Over time, words morph into different meanings and to quote the prolific science fiction writer, Philip Dick: “the basic tool for the manipulation of reality is the manipulation of words.”
The word “basic” resonates in most people’s minds: the bare necessities, the minimum requirements, and the simplest of choices. In the US, congressmen are debating the basic details to replace Obamacare.
The basic idea is that the state has no right to interfere with the religion of its citizens.
The vast majority of soldiers throughout the world begin their military service with basic training. There’s even a movie called Basic, starring John Travolta and Samuel Jackson, although more people remember Basic Instinct, where a manipulative woman is involved.
Now we have in the airline industry a new catchphrase, designed to placate and pander to the public: Basic Economy.
Put together, those two words feel like a description of the barest of services and in reality, it is exactly that. Now that United and American are introducing “Basic Economy” fares this month – a new class of service most easily explained as “you get a seat and that’s it” – we’ve made it. Welcome to the bare necessities.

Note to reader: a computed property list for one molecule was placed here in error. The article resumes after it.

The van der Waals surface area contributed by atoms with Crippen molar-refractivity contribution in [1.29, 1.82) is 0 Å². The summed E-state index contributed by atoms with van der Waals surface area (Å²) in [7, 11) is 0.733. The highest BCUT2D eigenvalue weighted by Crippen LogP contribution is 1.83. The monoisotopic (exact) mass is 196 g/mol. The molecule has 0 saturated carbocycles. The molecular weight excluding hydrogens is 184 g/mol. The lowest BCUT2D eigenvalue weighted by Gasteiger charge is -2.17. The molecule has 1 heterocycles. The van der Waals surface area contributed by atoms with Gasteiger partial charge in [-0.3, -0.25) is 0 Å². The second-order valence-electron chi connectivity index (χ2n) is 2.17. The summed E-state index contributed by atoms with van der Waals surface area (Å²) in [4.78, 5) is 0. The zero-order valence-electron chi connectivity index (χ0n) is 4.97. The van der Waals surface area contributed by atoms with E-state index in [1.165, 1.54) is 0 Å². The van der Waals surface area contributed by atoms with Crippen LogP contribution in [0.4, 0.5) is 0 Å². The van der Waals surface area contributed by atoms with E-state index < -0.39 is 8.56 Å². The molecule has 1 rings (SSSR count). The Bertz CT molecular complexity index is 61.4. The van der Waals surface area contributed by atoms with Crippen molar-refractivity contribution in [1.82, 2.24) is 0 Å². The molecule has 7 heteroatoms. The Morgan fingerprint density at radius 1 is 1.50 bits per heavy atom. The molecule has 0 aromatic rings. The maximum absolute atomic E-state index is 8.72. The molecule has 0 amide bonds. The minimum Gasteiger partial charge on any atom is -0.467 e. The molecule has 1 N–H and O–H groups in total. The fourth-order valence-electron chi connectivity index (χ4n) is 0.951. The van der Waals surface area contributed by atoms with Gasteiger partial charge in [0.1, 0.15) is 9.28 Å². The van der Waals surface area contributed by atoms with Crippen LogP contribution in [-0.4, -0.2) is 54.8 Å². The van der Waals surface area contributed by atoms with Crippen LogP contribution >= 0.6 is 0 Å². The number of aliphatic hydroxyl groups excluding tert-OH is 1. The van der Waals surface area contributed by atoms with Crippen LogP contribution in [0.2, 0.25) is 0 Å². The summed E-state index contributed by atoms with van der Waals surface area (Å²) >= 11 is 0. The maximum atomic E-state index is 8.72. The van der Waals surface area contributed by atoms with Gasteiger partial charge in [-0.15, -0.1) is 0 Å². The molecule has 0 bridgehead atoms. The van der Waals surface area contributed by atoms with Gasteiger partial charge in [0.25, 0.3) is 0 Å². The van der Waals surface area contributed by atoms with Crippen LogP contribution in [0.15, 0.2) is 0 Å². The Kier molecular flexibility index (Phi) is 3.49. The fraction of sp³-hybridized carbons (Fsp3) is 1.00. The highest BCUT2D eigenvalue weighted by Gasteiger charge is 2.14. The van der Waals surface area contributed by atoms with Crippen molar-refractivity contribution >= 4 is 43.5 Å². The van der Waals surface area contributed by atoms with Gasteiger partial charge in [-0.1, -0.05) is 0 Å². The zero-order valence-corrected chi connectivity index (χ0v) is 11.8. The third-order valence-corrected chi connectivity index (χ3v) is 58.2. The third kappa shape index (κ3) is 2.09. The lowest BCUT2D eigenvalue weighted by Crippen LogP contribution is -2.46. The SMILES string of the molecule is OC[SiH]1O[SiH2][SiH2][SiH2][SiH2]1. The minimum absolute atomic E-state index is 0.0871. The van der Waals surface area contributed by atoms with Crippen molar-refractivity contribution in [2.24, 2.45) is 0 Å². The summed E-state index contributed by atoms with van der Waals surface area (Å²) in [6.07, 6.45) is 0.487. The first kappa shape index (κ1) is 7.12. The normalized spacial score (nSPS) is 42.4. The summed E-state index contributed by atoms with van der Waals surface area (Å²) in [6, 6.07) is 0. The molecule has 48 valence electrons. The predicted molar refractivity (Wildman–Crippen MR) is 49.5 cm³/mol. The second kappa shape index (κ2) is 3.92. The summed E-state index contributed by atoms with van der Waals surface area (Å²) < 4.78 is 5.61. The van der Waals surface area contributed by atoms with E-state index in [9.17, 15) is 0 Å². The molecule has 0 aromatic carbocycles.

So, what does basic economy entail? Basic economy is a discount fare class that exists within an airline’s economy cabin.
As a result, the in-flight service and experience will be the same for basic economy as it will be for someone who purchased a pricier main cabin economy ticket. This means passengers who go the basic economy route will sit in the same seats, enjoy the same in-flight perks and amenities as everyone else in coach. With American rolling out its plan in February in 10 markets, and United getting under way soon after, this is coming our way rapidly.